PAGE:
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Rat infestation fears

PUBLISHED: 11:15 17 September 2008 | UPDATED: 21:18 05 July 2010

An MP campaigning against a council's decision to axe its free pest control service has reignited fears about an explosion of the rat population in his constituency, following fresh complaints from residents.

An MP campaigning against a council's decision to axe its free pest control service has reignited fears about an explosion of the rat population in his constituency, following fresh complaints from residents.

Bob Blizzard, who represents Waveney, said the recent wet weather had sparked new reports of infestations and called for council chiefs to reverse their decision to bring in a private company to run pest services.

Waveney District Council scrapped its free service in a bid to save £60,000, meaning the cost to residents of dealing with a rat infestation is now about £40.

Mr Blizzard, who was contacted by three separate constituents during the first week of September, said: “I was told by the former head of pest control at Waveney District Council, Mike Soloman, that rats are bolder in wet weather, and he was absolutely right.

“As I've said before, people are becoming more and more reluctant to report rats on their land, for fear of being charged. People understand-ably don't see why they should pay for rats coming from someone else's property…

“I'm particularly concerned that, with a wet autumn on the cards, Waveney could before too long be overrun by rats.

“Rats are a public problem, which requires a public solution. How many more examples will it take for the council to admit it has made a mistake?”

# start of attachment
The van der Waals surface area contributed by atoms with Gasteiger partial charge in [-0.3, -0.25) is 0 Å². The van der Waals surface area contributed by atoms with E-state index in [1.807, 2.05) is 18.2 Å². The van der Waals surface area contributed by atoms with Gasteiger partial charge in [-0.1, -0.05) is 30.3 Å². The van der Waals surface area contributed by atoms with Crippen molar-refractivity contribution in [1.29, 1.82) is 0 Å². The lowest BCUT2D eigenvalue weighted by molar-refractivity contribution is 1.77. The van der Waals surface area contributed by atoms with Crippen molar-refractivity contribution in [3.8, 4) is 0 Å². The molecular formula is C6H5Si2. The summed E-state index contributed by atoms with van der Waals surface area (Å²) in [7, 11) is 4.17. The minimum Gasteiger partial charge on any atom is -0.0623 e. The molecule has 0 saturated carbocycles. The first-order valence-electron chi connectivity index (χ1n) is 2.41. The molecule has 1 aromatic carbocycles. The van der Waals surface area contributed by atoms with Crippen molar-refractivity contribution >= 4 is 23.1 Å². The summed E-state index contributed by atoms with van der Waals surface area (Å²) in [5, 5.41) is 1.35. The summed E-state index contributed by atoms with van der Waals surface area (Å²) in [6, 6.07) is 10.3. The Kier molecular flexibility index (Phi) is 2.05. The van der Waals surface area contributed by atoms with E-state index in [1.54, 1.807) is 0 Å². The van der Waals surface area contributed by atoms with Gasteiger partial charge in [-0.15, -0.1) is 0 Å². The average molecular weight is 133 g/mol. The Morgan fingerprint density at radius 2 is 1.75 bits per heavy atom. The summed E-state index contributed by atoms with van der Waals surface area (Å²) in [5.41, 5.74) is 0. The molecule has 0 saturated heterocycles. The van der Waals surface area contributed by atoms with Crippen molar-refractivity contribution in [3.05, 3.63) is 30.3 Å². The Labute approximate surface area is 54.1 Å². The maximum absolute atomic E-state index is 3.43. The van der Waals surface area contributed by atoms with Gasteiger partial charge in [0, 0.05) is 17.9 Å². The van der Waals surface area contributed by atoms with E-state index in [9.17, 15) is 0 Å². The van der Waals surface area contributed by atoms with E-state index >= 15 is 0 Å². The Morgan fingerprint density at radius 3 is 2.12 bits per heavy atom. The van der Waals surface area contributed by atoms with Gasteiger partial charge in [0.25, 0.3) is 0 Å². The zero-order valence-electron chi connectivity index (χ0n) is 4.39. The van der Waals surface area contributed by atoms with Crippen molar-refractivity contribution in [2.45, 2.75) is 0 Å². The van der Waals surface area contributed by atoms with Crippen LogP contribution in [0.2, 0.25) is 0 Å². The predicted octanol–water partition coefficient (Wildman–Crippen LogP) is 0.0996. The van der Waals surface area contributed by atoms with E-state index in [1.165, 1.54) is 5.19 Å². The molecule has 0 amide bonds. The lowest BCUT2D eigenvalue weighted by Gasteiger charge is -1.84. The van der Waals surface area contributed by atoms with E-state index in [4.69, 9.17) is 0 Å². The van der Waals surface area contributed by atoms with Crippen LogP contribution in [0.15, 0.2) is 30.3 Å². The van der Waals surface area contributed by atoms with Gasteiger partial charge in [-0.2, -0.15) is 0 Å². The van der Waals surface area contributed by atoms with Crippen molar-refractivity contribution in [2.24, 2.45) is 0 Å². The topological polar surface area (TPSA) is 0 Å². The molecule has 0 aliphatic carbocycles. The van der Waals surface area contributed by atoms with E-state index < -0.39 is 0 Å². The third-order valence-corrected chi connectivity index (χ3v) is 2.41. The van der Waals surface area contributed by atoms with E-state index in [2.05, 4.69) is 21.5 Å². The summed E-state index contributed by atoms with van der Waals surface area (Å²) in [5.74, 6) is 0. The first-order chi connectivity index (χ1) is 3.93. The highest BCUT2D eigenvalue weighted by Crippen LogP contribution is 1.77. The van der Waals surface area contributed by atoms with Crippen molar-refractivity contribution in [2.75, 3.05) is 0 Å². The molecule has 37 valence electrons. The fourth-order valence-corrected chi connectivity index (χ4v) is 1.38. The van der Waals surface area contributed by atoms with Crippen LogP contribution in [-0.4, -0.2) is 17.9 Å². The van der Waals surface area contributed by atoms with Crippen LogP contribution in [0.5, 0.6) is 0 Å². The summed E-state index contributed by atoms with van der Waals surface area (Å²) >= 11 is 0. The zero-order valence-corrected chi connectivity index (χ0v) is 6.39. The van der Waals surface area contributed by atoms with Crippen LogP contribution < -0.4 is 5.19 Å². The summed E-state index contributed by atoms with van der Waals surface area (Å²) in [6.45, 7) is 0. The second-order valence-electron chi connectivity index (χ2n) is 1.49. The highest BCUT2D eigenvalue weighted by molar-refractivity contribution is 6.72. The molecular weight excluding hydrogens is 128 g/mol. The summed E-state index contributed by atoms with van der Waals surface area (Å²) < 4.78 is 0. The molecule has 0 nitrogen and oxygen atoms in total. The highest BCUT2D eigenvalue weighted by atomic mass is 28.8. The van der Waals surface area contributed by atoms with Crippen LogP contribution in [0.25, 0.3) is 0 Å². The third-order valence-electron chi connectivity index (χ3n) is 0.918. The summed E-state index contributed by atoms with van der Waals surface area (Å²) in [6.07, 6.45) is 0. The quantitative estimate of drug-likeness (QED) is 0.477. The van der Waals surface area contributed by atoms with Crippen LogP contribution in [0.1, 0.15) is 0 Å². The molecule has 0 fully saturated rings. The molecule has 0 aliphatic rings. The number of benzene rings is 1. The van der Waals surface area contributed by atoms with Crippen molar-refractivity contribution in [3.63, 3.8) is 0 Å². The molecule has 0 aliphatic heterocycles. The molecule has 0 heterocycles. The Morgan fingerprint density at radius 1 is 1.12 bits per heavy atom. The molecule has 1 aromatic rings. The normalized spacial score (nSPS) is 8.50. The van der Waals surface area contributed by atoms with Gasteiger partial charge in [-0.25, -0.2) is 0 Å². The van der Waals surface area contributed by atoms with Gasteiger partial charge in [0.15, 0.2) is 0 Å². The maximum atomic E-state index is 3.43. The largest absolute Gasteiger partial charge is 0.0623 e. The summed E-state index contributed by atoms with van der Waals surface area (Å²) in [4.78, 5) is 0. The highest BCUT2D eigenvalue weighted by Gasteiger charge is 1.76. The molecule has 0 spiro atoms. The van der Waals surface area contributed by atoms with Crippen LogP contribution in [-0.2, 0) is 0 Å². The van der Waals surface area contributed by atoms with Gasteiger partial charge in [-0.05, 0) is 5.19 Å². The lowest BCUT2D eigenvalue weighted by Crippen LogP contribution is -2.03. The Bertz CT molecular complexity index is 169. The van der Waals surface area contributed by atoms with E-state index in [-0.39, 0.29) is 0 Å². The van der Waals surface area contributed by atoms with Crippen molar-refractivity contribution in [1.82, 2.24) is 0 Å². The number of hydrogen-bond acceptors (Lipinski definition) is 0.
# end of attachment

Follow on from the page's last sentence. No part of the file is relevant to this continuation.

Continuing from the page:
Mr Blizzard also called on the council to take action to tackle rats thought to be nesting on local authority-owned land next to pensioner Chloe Aylward's home in Clare Road, Kessingland.

Mrs Aylward, who first revealed the problem in May, said: “The rats have come back again and they are running all over the allotments and coming through to my garden. I have put bait down for them, but I can't afford to keep doing this.”

Ken Sale, Waveney District Council's cabinet member for the environment, said he was pleased with the high standard of service provided by the company brought in to run the service. The council provides a £20 subsidy to people on certain benefits.

Mr Sale added: “Customers have complimented the new company on its prompt and efficient service and the three complaints received by the MP, following his concerted publicity campaign, need to be viewed against the hundreds of successful treat-ments that go unreported.

“As for dealing with pests on its own land, the council takes its responsibilities very seriously and I would hope that residents with any concerns would contact the council direct, so we can take appropriate action to deal with such infestations.”

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